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FROM THIS EPISODE

Investigators are trying to determine why Wade Michael Page shot up a Sikh house of worship in Oak Creek, Wisconsin. We hear the latest on the killer and the disturbing questions raised by the history of American intolerance of a major world religion. Also, Iran pledges support after Syrian defection, and the British bank Standard Chartered is accused of illegally laundering $250 billion worth of Iranian money. What does it mean for America's financial system?

Banner image: Mourners prepare for a candlelight vigil at the Sikh Temple in Brookfield, Wisconsin. Photo by John Gress/Reuters

Producers:
Katie Cooper
Evan George
Sonya Geis

Main Topic Personal Rage, Hostility and Deadly Gunfire 36 MIN, 12 SEC

America's latest mass killing took the lives of seven people, including the gunman, who shot up a Sikh house of worship in Oak Creek, Wisconsin. Law enforcement agencies want to know if Wade Michael Page acted alone. We talk with a criminologist who knew him as part of the hate-music scene. Since they first arrived in the US more than 100 years ago, Turban-wearing Sikhs have experienced brutal discrimination. They were the first targets of retaliation in the US after the attacks of September 11. Was this a hate crime or an act of domestic terrorism? How could it happen in a country based on tolerance of religious pluralism? 

Guests:
Don Walker, Milwaukee Journal Sentinel (@DonWalkerJS)
Pete Simi, University of Nebraska at Omaha (@unomaha)
Brian Levin, California State University, San Bernardino (@proflevin)
Rajdeep Singh, Sikh Coalition (@sikh_coalition)
Vijay Prashad, Trinity College (@vijayprashad)
Paul Raushenbush, Huffington Post (@raushenbush)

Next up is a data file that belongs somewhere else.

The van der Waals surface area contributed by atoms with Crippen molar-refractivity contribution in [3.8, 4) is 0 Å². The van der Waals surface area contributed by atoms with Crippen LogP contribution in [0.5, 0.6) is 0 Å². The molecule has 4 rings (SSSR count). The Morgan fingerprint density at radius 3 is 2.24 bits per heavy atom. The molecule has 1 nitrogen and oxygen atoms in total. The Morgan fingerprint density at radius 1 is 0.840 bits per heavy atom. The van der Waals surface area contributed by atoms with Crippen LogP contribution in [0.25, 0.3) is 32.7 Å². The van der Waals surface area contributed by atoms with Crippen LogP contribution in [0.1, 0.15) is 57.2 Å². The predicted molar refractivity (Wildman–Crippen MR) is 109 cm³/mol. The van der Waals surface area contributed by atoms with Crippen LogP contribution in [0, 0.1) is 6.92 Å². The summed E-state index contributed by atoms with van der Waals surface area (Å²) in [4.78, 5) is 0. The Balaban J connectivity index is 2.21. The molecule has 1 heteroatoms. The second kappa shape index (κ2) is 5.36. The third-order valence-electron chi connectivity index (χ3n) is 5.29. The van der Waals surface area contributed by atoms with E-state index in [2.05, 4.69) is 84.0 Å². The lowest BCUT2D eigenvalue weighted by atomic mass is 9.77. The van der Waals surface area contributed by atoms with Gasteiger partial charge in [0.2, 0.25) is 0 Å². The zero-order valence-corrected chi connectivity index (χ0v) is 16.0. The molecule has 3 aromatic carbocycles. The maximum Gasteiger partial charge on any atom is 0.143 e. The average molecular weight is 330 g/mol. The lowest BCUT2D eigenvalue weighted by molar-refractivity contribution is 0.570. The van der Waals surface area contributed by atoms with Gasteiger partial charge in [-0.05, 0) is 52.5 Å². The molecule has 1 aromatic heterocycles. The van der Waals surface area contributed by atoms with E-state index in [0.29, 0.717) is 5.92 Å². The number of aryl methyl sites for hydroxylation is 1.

American Swastika

Pete Simi

Reporter's Notebook British Bank Accused of Laundering $250 Billion for Iran 7 MIN, 4 SEC

Standard Chartered is the British bank being called a "rogue institution" by New York's State Department of Financial Services. The bank is accused of helping to "sustain a threat to global peace and stability" by laundering $250 billion for Iranian banks and corporations. How did that happen? Jessica Silver Greenberg is Business Day reporter for the New York Times.

Guests:
Jessica Silver Greenberg, New York Times

Making News Iran Pledges Support after Syrian Defection 7 MIN, 8 SEC

Yesterday, Syria's newly appointed Prime Minister slipped into Jordan, and today White House spokesman Jay Carney concluded that "Assad cannot restore his control over the government because the Syrian people will not allow it." But, also today, Syrian President Bashar Assad appeared on television for the first time in weeks. He was accompanied by Iran's security chief, who said Iran would not allow the two country's ties to be shaken by the internal uprising or by outside foes. Damien Cave is in Beirut, Lebanon for the New York Times.

Guests:
Damien Cave, New York Times (@damiencave)

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